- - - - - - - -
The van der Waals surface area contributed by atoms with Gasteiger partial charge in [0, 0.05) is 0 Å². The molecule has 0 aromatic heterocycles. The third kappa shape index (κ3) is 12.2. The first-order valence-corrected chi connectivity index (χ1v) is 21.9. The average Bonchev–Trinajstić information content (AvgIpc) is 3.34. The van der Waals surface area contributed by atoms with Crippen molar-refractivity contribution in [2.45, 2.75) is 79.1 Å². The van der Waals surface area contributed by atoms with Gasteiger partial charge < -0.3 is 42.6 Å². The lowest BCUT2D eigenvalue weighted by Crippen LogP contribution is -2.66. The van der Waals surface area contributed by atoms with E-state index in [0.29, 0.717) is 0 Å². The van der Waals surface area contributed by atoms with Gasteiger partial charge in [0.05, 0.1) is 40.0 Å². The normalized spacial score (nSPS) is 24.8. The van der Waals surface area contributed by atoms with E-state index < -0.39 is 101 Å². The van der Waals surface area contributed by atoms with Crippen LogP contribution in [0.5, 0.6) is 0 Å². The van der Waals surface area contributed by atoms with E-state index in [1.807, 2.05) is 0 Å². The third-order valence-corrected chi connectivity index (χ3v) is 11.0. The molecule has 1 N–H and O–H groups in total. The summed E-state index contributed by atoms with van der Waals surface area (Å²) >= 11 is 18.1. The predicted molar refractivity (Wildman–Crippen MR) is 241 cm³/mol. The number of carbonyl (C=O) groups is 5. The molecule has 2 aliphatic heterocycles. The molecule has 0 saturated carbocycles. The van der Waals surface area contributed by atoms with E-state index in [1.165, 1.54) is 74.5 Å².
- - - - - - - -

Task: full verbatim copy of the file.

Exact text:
The van der Waals surface area contributed by atoms with Gasteiger partial charge in [0, 0.05) is 0 Å². The molecule has 0 aromatic heterocycles. The third kappa shape index (κ3) is 12.2. The first-order valence-corrected chi connectivity index (χ1v) is 21.9. The average Bonchev–Trinajstić information content (AvgIpc) is 3.34. The van der Waals surface area contributed by atoms with Crippen molar-refractivity contribution in [2.45, 2.75) is 79.1 Å². The van der Waals surface area contributed by atoms with Gasteiger partial charge < -0.3 is 42.6 Å². The lowest BCUT2D eigenvalue weighted by Crippen LogP contribution is -2.66. The van der Waals surface area contributed by atoms with E-state index in [0.29, 0.717) is 0 Å². The van der Waals surface area contributed by atoms with Gasteiger partial charge in [0.05, 0.1) is 40.0 Å². The normalized spacial score (nSPS) is 24.8. The van der Waals surface area contributed by atoms with E-state index < -0.39 is 101 Å². The van der Waals surface area contributed by atoms with Crippen LogP contribution in [0.5, 0.6) is 0 Å². The van der Waals surface area contributed by atoms with E-state index in [1.807, 2.05) is 0 Å². The third-order valence-corrected chi connectivity index (χ3v) is 11.0. The molecule has 1 N–H and O–H groups in total. The summed E-state index contributed by atoms with van der Waals surface area (Å²) >= 11 is 18.1. The predicted molar refractivity (Wildman–Crippen MR) is 241 cm³/mol. The number of carbonyl (C=O) groups is 5. The molecule has 2 aliphatic heterocycles. The molecule has 0 saturated carbocycles. The van der Waals surface area contributed by atoms with E-state index in [1.165, 1.54) is 74.5 Å².